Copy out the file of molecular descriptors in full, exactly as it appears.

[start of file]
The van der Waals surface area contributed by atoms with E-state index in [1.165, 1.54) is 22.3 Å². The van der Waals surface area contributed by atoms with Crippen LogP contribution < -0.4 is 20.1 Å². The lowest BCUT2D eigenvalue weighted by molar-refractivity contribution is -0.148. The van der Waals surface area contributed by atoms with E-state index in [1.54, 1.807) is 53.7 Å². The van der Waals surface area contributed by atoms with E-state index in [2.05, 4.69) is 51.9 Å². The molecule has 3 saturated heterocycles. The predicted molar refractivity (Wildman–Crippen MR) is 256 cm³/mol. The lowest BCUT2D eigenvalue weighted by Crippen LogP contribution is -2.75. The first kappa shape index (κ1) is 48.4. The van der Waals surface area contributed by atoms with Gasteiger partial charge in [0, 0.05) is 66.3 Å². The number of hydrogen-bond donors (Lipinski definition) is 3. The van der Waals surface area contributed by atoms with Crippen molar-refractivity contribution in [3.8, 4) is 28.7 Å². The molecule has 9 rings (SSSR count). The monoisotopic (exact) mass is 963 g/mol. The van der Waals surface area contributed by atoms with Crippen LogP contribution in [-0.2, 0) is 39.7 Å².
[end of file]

The van der Waals surface area contributed by atoms with E-state index in [1.165, 1.54) is 22.3 Å². The van der Waals surface area contributed by atoms with Crippen LogP contribution < -0.4 is 20.1 Å². The lowest BCUT2D eigenvalue weighted by molar-refractivity contribution is -0.148. The van der Waals surface area contributed by atoms with E-state index in [1.54, 1.807) is 53.7 Å². The van der Waals surface area contributed by atoms with E-state index in [2.05, 4.69) is 51.9 Å². The molecule has 3 saturated heterocycles. The predicted molar refractivity (Wildman–Crippen MR) is 256 cm³/mol. The lowest BCUT2D eigenvalue weighted by Crippen LogP contribution is -2.75. The first kappa shape index (κ1) is 48.4. The van der Waals surface area contributed by atoms with Gasteiger partial charge in [0, 0.05) is 66.3 Å². The number of hydrogen-bond donors (Lipinski definition) is 3. The van der Waals surface area contributed by atoms with Crippen molar-refractivity contribution in [3.8, 4) is 28.7 Å². The molecule has 9 rings (SSSR count). The monoisotopic (exact) mass is 963 g/mol. The van der Waals surface area contributed by atoms with Crippen LogP contribution in [-0.2, 0) is 39.7 Å².